David Stone
Trees: A Refresher for Roosevelt Island
© David Stone / Roosevelt Island Daily

After the events of last week when much-loved, deeply valued trees were abruptly cut down and mulched, an act that flowed naturally from years of arboreal neglect, we think a reminder is just what Roosevelt Islanders need, right now.

"Trees are an important part of the terrestrial ecosystem, providing essential habitats including many kinds of forest for communities of organisms," says Wikipedia.

"Epiphytic plants such as ferns, some mosses, liverworts, orchids and some species of parasitic plants (e.g., mistletoe) hang from branches; these along with arboreal lichens, algae, and fungi provide micro-habitats for themselves and for other organisms, including animals. Leaves, flowers and fruits are seasonally available. On the ground underneath trees there is shade, and often there is undergrowth, leaf litter, and decaying wood that provide other habitat."

That is, trees form individual communities on and within themselves, small universes that connect with the rest of the word.

"Trees stabilize the soil, prevent rapid run-off of rain water, help prevent desertification, have a role in climate control and help in the maintenance of biodiversity and ecosystem balance."

Tree Talk

"I’m in a redwood forest in Santa Cruz, California, taking dictation for the trees outside my cabin. They speak constantly, even if quietly, communicating above- and underground using sound, scents, signals, and vibes. They’re naturally networking, connected with everything that exists, including you," writes Ephrat Livni in Quartz.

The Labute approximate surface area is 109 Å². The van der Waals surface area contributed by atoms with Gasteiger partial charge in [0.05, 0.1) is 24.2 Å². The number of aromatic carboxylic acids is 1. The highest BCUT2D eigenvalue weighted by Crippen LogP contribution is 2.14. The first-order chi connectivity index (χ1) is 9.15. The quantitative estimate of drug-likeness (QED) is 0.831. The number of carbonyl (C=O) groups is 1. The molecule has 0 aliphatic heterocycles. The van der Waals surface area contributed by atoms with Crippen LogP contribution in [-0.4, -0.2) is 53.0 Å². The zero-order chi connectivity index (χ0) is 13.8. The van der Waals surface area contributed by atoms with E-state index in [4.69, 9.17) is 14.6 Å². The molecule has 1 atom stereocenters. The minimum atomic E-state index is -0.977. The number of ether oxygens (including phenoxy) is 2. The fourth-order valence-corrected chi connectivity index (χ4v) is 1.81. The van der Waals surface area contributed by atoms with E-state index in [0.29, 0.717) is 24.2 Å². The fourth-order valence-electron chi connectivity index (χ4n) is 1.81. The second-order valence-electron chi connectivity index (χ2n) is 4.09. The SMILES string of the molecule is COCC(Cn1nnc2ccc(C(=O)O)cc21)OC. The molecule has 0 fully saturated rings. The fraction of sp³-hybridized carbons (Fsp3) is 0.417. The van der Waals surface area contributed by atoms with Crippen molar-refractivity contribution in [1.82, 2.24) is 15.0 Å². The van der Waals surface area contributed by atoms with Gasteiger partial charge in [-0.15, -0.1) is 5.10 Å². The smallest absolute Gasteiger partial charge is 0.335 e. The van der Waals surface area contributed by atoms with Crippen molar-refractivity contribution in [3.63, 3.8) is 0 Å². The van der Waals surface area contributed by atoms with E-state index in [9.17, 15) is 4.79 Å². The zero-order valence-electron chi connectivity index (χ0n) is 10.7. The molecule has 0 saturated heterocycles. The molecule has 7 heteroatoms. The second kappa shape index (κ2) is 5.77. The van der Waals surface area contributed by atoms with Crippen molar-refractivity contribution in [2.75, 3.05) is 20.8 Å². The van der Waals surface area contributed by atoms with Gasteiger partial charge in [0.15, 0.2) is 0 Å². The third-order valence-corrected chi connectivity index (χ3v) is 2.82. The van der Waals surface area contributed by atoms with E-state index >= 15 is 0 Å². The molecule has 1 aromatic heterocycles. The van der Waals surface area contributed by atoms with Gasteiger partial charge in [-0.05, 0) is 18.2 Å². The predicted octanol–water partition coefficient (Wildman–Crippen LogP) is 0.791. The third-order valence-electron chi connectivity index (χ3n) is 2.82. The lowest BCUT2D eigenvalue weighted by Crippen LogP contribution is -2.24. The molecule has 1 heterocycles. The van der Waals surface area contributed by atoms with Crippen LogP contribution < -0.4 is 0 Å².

"Biologists, ecologists, foresters, and naturalists increasingly argue that trees speak, and that humans can learn to hear this language."

So, what's it like when you hack one down? How does the act reverberate across a community?

"A revolution has been taking place in the scientific understanding of trees, and [Peter] Wohlleben is the first writer to convey its amazements to a general audience. The latest scientific studies, conducted at well-respected universities in Germany and around the world, confirm what he has long suspected from close observation in this forest: Trees are far more alert, social, sophisticated—and even intelligent—than we thought," reports Smithsonian.

Save our trees, Roosevelt Island, New York City Poster
Save our trees, Roosevelt Island, New York City Poster
by RIDaily

Benefits of Trees

There's more, much more, as leading edge science clues us into awareness that trees are not simply obstacles to be removed when not necessary for shade. 

Read Top 22 Benefits of Trees.  

We're learning how much more there is to the universe, close up as well as distant, than we ever thought.

Let's not screw it up.